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Riot of Squid Addles Anglers

Fishing: The jumbo variety mysteriously mobs local waters, which means charter boats are booked solid.


Nine miles off Newport Beach, anglers anxiously lined the railing of the Nautilus as deckhands scooped basketfuls of anchovies and sardines into the dark water to entice their prey. The captain flicked on the boat's intense lights, hoping to attract jumbo squid to the surface of the pitching sea.

Jumbo squid are a rarity in Southern California waters, but they seem to turn up during summer in El Nino years. Arrive they have, in massive numbers along the coast from San Pedro to San Diego. Thousands upon thousands of the mollusks have been snared daily since mid-July.

But on this night, the first stop and the second were busts.

"One spot--that's all you need," muttered fisherman Gary Quon of Lakewood.

Two hours later, though, the 58 passengers of the 70-foot charter boat found that sweet spot about two miles off Newport Pier. Frantic bursts of activity broke the silence as the anglers hauled the water-logged, torpedo-shaped creatures from the cobalt water.

Slapped on the deck, the squid hissed and wheezed, spouting seawater in a futile effort to propel their way back to sea. They shot jets of chocolate-colored ink, staining clothing and irritating skin.

Two hours later still, the soaked, exhausted and exhilarated anglers had captured 170 jumbo squid.

Debbie Reider, 31, of Huntington Beach was among the first to land one. She caught five by late Thursday night.

"When you pull them up, they turn incandescent pinks and greens and blues. They're beautiful creatures," she said. "We have fun at their expense.... You get drenched and they squirt all over the place."

Reider, a member of the South Bay Lady Anglers who has fished since childhood, had just returned from an Alaskan fishing trip with a catch of halibut, salmon and yellow-eye tuna. A big seafood dinner is scheduled tonight, and now she had her appetizer nailed.

Popularly called giant squid, they are typically found in the warm waters off Mexico, Chile and Peru. Fishermen say the creatures show up every few years off Orange County, usually before an El Nino winter. "Every time the squid come up, they circle Newport," Quon said.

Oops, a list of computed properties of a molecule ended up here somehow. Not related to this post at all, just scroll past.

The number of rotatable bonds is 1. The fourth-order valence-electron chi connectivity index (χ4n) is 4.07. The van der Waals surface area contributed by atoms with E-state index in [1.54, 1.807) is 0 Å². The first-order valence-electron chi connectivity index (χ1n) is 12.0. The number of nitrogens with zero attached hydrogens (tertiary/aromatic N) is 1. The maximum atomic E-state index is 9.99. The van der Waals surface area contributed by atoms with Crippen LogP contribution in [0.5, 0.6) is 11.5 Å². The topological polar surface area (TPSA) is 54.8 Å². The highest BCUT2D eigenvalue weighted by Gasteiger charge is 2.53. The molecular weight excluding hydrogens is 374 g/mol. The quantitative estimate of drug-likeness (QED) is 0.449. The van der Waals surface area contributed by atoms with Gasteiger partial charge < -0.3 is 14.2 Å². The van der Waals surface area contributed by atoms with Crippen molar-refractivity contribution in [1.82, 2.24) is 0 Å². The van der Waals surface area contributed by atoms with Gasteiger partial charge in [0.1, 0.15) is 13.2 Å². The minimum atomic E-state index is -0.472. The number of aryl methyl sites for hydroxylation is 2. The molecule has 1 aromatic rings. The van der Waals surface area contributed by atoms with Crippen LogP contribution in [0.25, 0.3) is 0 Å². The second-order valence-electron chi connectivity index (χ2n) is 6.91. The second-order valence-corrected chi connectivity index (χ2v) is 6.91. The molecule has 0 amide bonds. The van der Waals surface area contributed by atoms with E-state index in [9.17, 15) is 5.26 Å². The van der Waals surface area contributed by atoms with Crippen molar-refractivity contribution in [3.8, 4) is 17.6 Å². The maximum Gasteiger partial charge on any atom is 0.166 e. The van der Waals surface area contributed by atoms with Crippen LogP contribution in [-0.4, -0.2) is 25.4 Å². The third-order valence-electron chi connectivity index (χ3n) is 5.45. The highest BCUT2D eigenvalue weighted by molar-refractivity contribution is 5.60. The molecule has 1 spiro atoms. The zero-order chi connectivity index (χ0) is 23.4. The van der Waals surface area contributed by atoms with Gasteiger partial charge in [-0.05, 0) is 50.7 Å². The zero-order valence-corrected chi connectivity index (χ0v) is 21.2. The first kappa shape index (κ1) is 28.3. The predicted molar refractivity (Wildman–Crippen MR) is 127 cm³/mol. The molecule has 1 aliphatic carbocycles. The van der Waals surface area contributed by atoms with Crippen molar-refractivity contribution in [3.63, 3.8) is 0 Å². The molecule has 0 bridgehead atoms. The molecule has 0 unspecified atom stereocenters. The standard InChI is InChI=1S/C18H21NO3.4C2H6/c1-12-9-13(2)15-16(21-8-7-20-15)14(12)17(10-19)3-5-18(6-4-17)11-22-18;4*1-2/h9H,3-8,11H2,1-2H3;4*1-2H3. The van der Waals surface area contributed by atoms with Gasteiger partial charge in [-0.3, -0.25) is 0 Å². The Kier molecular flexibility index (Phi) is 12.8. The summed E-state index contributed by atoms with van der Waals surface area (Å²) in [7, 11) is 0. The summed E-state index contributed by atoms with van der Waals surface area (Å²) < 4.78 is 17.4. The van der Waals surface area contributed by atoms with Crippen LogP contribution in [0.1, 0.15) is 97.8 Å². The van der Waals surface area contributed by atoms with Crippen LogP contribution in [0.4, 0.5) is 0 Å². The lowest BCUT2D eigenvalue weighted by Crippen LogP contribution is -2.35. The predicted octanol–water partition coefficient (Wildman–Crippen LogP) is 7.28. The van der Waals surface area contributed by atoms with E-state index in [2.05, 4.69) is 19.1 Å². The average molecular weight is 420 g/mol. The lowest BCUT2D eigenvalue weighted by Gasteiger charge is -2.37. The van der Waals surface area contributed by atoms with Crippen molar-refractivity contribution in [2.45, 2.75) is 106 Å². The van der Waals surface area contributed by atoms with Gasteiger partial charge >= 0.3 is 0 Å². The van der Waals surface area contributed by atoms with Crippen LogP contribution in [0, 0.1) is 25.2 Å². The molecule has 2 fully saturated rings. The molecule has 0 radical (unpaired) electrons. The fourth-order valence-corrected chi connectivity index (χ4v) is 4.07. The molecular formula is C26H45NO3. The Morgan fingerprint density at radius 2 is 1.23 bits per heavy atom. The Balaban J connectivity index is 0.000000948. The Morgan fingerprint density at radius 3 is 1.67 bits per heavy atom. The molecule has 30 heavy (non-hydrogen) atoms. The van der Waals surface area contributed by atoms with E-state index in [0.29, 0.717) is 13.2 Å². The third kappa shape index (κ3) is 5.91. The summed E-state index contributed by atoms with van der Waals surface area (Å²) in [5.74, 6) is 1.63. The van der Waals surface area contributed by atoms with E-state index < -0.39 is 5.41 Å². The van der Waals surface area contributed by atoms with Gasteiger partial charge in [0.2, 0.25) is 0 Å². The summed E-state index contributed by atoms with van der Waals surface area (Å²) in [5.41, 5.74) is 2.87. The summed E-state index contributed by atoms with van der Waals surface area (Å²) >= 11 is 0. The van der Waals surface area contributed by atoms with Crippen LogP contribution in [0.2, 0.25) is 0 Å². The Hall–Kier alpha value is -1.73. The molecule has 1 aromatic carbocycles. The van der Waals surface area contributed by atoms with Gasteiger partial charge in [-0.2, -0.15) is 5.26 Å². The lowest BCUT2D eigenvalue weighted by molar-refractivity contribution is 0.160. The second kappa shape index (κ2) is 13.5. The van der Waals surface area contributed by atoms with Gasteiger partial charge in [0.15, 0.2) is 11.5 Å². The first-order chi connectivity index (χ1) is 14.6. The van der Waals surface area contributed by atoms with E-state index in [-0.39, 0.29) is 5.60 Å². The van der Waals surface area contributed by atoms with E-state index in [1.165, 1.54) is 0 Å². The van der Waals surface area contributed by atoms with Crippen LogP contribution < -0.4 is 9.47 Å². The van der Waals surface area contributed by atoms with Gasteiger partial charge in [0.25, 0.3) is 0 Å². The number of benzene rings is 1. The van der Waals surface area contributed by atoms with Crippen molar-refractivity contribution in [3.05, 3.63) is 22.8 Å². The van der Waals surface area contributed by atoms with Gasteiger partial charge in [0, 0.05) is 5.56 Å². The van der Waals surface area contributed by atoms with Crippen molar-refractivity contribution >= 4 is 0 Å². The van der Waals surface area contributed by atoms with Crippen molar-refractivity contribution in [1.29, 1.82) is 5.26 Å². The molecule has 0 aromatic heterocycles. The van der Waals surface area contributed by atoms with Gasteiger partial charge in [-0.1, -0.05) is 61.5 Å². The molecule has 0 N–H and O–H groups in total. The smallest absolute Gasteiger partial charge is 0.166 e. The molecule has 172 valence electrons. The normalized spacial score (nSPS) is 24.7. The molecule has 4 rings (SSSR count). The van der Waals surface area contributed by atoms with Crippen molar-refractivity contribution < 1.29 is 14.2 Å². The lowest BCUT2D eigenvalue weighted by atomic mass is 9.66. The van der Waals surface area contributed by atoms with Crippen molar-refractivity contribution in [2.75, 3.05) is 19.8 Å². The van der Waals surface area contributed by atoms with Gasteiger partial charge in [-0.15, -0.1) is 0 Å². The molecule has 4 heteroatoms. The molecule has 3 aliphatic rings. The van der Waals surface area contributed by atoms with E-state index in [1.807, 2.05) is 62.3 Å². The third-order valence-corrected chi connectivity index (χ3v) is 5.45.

No one knows why they come. Some speculate that warm currents carry them, or their food source, from their home waters. Others say the reproduction rate has risen. Marine biologists say the answer is elusive.

The squid this night were about 2 feet long, weighed up to 4 pounds and came in a rainbow of colors, their luminous flesh marked by the deepest indigo to lemon yellow. The lilac tentacles and arms were delicate and wispy.

In a little more than a week's time, about 65,000 jumbo squid have been caught in Southern California waters, according to It started slowly--a mere 15 squid on July 17--and skyrocketed to 16,378 four days later. Once word spread, twilight charter boats have been booked to capacity.

Their presence has been impossible to miss in Newport Beach. Not only was there an armada of brightly lighted squid boats on the horizon each night, but hundreds of people lined Newport Pier hoping to bring in a catch.

Aboard the Nautilus, people wore ponchos or slickers, even garbage bags, to try to keep dry. They wielded fishing rods with special lures called "squid jigs," which look like tasty morsels to the jumbo mollusks.

Two brothers aboard were competing for prizes.

"I think I got one!" yelled one, Gabriel Jordan, 11, of Irvine. "This better not be an old boot."

A deckhand helped him, but at the last moment, the squid's body snapped, leaving only its parrot-like beak on the end of the line.

"That's what he gets for running my line," he said, before stowing the beak in a burlap bag.

Hours later, the boy triumphantly reeled in an intact squid. "You are mine!" he yelled at the limp creature hanging from the end of his line. "I can't believe I finally got one!"

His brother, Adam, 14, won the $80 jackpot for the heaviest squid--about 4 pounds. "Hopefully, we're dividing it," Gabriel said, hinting broadly.There was an air of weary exuberance aboard. A deckhand grabbed a squid, sliced off the head and fins and cleaned the body. Galley cook Trisha Woodbury, 20, cubed the white flesh and quickly grilled it in butter, garlic salt and black pepper before passing it around.

Vista resident Bill York and his 18-year-old son, Cliff, had gone squidding earlier in the week but threw away the heads and fins. That did not go over well with York's mother-in-law. So the York men and a friend were back.

The night's haul--"Probably 20, though we'd like to say 30," the elder York said--would go to the mother-in-law intact.

"Her Japanese friends will come over and she'll make five gallons of squid miso soup, squid sushi and about eight other Japanese dishes I've never heard of," he said.

Quon, who planned to take his catch to his favorite sushi restaurant in Gardena, called the night's haul "a little scratchy." But he said he was glad for the four he did catch.

"In another week," he said, "they'll be gone."

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